What Might Have Been, Vol. 2

The Raw Feed series on this classic alternate history anthology series continues.

Raw Feed (1991): What Might Have Been, Volume 2: Alternate Heroes, eds. Gregory Benford and Martin H. Greenberg, 1990.Alternate Heroes

A Sleep and a Forgetting”, Robert Silverberg — Anothery story by the very prolific Silverberg using his historical knowledge. Here Genghis Khan was captured as a young man by Byzantine traders and Christianized. Our staid linguist protagonist Joe decides to have some fun and launches on an historical power trip. Using relay satellites within Mercury’s orbit which send messages back in time, he inspires Khan to become a Christian conqueror against the approaching Moslems. The consequences are left to the reader’s imagination making this a peculiarly underdeveloped alternate history. Still, it was interesting.

The Old Man and C”, Shelia Finch — An alternate history which presupposes Albert Einstein took up the violin instead of physics. (The title is a nice pun on the musical note (and the variable c in E=mc2.) Despite his success, he has the nagging impression (reinforced by the constant references to light in the story and Einstein’s fascination with it) that his life took a wrong turn, that he was destined for bigger things. At his life’s end, as atom bombs enter his world, as his physicist son tells him of the new theory of relativity, his mind wanders and he clearly grasps, intuitively, the new physics. A grim, depressing, poignant story that reminds us of the “dark waters of the soul” where sharks swim to steal our dreams and destiny.

The Last Article”, Harry Turtledove — An elegant, simple story that makes a profound political point. Nazis invade India; Gandhi tries his passive resistance routine on them; he and his followers are shot. As Field Marshal Walther Model tells Gandhi, before the latter is executed, passive resistance only works in a regime ruled by conscience, capable of shame. A certain type of morality must be present, a certain concern for the oppressed must exist before passive resistance can work. In short, only societies that are already somewhat good can be reformed this way. The truly bad aren’t impressed. Continue reading “What Might Have Been, Vol. 2”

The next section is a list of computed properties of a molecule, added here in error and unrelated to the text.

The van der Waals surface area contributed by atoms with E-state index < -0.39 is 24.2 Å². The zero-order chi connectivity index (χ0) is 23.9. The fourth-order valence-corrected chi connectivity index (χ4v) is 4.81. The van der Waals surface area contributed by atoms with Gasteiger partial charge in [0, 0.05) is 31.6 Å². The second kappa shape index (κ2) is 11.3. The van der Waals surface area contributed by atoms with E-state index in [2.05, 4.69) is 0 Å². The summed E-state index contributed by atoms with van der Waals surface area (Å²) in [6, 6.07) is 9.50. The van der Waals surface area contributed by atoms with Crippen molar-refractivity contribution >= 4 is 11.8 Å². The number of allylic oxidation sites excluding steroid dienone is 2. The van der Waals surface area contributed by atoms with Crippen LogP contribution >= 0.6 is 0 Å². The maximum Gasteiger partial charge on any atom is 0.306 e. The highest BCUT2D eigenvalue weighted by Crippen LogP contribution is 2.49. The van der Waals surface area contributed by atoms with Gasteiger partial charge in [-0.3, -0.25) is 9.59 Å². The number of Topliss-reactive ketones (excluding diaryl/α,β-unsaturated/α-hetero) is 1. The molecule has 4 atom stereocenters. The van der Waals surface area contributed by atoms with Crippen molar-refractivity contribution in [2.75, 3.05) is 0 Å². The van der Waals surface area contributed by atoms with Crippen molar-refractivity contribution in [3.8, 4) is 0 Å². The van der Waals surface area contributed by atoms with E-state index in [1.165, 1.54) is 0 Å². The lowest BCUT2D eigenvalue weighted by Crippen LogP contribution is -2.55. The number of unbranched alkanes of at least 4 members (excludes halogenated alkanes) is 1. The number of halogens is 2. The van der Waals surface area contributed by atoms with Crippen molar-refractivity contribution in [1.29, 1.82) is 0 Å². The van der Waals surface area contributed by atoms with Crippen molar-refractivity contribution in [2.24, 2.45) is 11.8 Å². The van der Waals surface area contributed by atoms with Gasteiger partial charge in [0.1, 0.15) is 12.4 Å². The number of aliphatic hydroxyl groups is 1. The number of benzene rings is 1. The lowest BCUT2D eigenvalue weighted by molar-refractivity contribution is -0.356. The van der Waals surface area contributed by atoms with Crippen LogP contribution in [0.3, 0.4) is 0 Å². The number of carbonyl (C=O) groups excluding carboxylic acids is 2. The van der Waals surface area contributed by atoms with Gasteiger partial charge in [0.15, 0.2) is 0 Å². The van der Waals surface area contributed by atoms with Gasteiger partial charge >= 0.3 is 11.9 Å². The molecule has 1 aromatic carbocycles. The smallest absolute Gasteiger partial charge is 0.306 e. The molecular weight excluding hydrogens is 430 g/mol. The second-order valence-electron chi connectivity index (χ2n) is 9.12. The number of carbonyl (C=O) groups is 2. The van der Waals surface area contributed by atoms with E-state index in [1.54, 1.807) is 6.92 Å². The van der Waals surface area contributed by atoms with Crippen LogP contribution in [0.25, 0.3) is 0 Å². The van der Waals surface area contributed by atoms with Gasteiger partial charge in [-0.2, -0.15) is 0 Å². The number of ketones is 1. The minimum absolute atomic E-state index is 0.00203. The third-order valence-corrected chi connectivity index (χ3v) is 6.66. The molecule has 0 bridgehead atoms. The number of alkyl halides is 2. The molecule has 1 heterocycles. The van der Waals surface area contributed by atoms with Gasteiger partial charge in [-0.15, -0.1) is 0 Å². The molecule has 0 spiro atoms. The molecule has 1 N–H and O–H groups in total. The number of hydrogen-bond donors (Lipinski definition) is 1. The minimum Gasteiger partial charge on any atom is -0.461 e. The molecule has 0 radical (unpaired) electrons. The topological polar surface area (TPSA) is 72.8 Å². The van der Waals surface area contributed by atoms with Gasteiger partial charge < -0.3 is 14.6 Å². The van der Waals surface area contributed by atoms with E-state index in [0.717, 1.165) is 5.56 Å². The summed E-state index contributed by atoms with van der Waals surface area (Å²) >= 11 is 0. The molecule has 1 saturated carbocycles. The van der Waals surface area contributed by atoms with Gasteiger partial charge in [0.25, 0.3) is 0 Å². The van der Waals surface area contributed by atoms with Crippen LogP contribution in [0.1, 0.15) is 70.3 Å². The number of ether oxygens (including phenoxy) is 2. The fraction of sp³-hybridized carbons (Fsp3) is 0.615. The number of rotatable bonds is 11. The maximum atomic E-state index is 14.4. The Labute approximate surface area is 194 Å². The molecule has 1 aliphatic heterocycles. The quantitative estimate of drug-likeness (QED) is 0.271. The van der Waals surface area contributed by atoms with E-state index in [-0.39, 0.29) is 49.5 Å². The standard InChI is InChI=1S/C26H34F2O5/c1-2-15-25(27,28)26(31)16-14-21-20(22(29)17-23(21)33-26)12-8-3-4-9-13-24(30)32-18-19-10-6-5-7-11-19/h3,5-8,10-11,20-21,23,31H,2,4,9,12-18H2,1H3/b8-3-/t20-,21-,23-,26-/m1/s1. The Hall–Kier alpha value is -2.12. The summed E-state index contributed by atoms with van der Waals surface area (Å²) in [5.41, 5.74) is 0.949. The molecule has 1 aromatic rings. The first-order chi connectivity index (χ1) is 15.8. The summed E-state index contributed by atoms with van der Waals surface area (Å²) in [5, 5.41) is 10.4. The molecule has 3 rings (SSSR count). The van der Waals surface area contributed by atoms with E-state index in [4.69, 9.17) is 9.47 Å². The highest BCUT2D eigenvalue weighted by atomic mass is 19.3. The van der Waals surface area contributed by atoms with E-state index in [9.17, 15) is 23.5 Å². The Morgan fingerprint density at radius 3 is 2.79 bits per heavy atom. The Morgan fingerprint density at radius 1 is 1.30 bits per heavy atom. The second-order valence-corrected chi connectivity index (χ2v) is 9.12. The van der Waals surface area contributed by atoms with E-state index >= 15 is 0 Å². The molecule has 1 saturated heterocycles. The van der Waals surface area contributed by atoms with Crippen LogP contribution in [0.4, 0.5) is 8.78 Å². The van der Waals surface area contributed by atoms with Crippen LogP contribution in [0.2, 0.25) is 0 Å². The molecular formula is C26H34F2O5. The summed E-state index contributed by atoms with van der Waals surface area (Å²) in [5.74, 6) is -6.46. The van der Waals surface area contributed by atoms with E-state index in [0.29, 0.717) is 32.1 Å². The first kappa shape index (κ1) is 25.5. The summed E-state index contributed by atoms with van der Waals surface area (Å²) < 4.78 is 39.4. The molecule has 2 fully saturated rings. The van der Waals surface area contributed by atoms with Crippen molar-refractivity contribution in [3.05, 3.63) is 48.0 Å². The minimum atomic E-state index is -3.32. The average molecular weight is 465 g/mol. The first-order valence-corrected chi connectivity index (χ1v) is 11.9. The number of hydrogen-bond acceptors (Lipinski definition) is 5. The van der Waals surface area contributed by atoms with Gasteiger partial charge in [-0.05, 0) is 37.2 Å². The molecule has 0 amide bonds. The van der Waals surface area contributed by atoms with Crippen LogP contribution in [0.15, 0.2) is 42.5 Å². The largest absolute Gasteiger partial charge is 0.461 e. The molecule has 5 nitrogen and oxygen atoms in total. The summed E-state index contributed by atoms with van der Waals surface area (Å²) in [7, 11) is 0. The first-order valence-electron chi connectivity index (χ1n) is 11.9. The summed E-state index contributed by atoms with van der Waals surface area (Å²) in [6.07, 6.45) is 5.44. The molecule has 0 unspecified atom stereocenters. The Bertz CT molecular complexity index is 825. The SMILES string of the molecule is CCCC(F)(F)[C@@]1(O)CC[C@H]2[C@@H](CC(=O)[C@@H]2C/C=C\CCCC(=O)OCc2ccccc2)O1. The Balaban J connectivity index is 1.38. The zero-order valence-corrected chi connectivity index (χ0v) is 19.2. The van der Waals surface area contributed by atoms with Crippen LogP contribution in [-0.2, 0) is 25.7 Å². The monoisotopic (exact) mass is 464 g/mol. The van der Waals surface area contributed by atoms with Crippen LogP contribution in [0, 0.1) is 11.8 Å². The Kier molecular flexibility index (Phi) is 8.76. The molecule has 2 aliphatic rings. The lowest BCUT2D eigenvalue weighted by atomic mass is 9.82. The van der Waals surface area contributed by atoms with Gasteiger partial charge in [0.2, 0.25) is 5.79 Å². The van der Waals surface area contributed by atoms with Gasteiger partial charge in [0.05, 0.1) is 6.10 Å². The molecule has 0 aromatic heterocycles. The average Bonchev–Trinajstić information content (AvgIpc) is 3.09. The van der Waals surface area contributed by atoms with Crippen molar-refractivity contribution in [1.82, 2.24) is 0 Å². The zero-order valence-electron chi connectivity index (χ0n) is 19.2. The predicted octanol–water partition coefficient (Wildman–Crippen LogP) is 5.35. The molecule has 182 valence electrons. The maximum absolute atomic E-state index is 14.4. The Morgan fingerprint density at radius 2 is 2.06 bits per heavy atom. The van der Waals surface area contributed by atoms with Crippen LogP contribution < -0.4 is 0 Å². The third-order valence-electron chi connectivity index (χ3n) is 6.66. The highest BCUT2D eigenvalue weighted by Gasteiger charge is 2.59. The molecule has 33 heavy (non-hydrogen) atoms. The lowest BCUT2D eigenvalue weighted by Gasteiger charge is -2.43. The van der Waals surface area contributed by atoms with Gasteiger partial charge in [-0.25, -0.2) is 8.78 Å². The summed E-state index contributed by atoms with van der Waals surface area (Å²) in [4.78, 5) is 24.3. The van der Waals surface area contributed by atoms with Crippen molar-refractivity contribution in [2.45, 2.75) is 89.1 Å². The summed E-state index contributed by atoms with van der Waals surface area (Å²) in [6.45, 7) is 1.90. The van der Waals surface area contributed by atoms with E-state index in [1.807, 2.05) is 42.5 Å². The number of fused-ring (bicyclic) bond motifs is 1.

Hitler Victorious

The reading continues to outpace the writing, so you get another retro review. This one’s from June 21, 2008 …

I suppose I should apologize for more Nazis. But I’m not going to.

Review: Hitler Victorious, eds. Gregory Benford and Martin Harry Greenberg, 1986.Hitler Victorious

The weakest stories in this anthology think they can just evoke that modern totem of evil, the twisted cross of the swastika, mix it with some vengeance and moral retribution insufficiently provided by our universe, and have an affecting story. Sometimes, in an ostensible collection of alternate histories, the actual historical speculation is pretty sparse..

The worst of the lot is from the normally reliable Greg Bear. His “Through No Road Whither” has SS officers from an alternate 1985 Germany get their just deserts after crossing the path of a Gypsy woman. There is almost no explanation for this alternate timeline, no exploration of its details. The ghosts of fetuses experimented on by a death camp doctor come back to wreck justice in Howard Goldsmith’s “Do Ye Hear the Children Weeping?”, but it’s not as moving as it wants to be and we learn little about this world except that Nazi genocide proceeded apace and, somehow, America fell under Nazi rule. Editor Gregory Benford at least provides something of an interesting alternative in “Valhalla” which has the Third Reich only surviving till 1947 — but that’s long enough to complete its plans of racial extermination. But the inhabitants of another timeline asserting their jurisdiction over Hitler and his pending judgement are little more than empty wish fulfillment. Continue reading “Hitler Victorious”